Tavakol said he wants to expand his knowledge on a variety of research disciplines and learn how to better interact and collaborate with individuals of all experiences and backgrounds.
“I am most excited to meet researchers with a diverse set of perspectives, as I believe many universities and countries conduct research with different intrinsic contexts,” he said.
Abigail Teitgen, of Pittsford, New York, will continue her research in cardiac biomechanics at the University of Auckland in New Zealand.
“I majored in biomedical engineering, conducting research in cardiac biomechanics, because I have always loved biology and wanted to help people in a practical way,” Teitgen said. “I have been conducting research in the Cardiac Biomechanics Group at UVA for several years now, which is what first sparked my interest in this line of research. Specifically, I am working to model the mechanical properties of the scar tissue that forms in the heart after heart attack.”
Teitgen, who plans to pursue a Ph.D. in biomedical engineering, is the recipient of an Elsie Hughes Cabell Scholarship and a William Tyler and Gay Caskie Ross Scholarship. She was a Madison House volunteer at the UVA Medical Center and a member of the Alpha Chi Omega sorority, the Phi Eta Sigma Honor Society, the National Society of Collegiate Scholars and the Biomedical Engineering Society. She is a graduate of Pittsford Mendon High School.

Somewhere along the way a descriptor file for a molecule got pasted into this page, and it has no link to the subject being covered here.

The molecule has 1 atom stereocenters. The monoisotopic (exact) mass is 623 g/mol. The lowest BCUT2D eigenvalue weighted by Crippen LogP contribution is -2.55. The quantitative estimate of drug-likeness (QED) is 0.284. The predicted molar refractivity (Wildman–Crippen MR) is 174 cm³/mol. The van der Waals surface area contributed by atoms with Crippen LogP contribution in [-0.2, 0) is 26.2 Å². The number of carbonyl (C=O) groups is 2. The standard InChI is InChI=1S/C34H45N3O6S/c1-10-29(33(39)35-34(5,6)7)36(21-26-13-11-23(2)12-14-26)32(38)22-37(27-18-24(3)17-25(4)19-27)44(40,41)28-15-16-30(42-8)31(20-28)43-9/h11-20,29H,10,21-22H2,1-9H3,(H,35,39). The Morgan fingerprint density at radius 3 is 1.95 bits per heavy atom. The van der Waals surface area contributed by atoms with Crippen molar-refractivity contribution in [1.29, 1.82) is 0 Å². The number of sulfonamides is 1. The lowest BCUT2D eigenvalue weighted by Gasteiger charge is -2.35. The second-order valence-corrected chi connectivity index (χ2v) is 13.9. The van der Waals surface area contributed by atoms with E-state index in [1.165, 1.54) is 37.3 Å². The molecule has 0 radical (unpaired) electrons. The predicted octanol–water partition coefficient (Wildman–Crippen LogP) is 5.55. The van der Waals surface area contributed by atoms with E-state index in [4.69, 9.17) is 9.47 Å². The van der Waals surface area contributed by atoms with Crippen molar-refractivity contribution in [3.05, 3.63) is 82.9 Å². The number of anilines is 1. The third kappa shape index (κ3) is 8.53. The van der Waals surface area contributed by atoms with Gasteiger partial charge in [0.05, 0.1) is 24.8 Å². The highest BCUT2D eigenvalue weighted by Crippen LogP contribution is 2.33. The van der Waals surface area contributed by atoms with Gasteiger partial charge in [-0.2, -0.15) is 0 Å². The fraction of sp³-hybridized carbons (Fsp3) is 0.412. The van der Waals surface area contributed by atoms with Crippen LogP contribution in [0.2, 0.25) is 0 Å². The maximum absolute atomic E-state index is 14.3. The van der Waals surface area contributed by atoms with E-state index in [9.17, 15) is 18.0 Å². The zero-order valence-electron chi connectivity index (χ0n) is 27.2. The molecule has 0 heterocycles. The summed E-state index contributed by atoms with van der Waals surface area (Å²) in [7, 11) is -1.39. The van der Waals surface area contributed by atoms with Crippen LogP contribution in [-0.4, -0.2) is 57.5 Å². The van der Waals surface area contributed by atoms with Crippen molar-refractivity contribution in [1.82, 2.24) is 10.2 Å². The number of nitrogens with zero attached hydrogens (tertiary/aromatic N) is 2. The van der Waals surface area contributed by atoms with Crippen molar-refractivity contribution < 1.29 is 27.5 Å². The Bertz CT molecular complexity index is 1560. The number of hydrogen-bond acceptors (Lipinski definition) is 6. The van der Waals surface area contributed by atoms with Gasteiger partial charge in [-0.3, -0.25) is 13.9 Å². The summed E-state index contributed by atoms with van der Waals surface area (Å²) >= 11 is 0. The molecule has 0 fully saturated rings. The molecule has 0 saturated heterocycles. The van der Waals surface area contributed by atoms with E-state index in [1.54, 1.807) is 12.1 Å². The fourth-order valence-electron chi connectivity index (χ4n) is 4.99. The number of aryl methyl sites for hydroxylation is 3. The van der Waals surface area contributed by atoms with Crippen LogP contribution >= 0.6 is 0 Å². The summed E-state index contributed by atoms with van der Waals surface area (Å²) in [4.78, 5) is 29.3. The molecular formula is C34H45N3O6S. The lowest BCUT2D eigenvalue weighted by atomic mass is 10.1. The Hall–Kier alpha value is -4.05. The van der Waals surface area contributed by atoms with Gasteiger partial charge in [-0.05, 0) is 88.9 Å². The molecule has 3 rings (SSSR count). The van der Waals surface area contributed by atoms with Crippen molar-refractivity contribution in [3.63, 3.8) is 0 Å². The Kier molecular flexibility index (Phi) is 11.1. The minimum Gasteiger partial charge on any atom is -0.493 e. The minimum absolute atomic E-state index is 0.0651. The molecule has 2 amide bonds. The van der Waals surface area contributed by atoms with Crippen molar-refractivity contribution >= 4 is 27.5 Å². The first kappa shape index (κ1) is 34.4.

“The research I will be conducting through the Whitaker Fellowship is directly related to the work I hope to do in graduate school and in my future career, and will allow me to learn new skills such as finite-element modeling and medical image analysis, while building on what I have learned through my research at UVA,” Teitgen said. “I have always loved travel and adventure. I believe this fellowship will give me the opportunity to immerse myself in a new culture and to become a global leader in biomedical engineering now and in my future career.”
Garrett Beeghly of Charlottesville will continue his research at the University of Cambridge to investigate the role of the lymphatic and immune systems in melanoma progression – in particular, using microfluidics to examine how tumors can prime downstream lymph nodes for metastasis.
Beeghly, who worked in assistant professor Jennifer Munson’s biomedical engineering laboratory, credits his mother with this direction in his research.
“My mother lost her leg to bone cancer when she was 14 years old,” Beeghly said. “Despite her diagnosis, she went on to teach me how to ski, lead me on a hike of the Blue Ridge Mountains and support me in all of my endeavors. Her courage, perseverance and optimism in the face of adversity inspired me to pursue biomedical research.”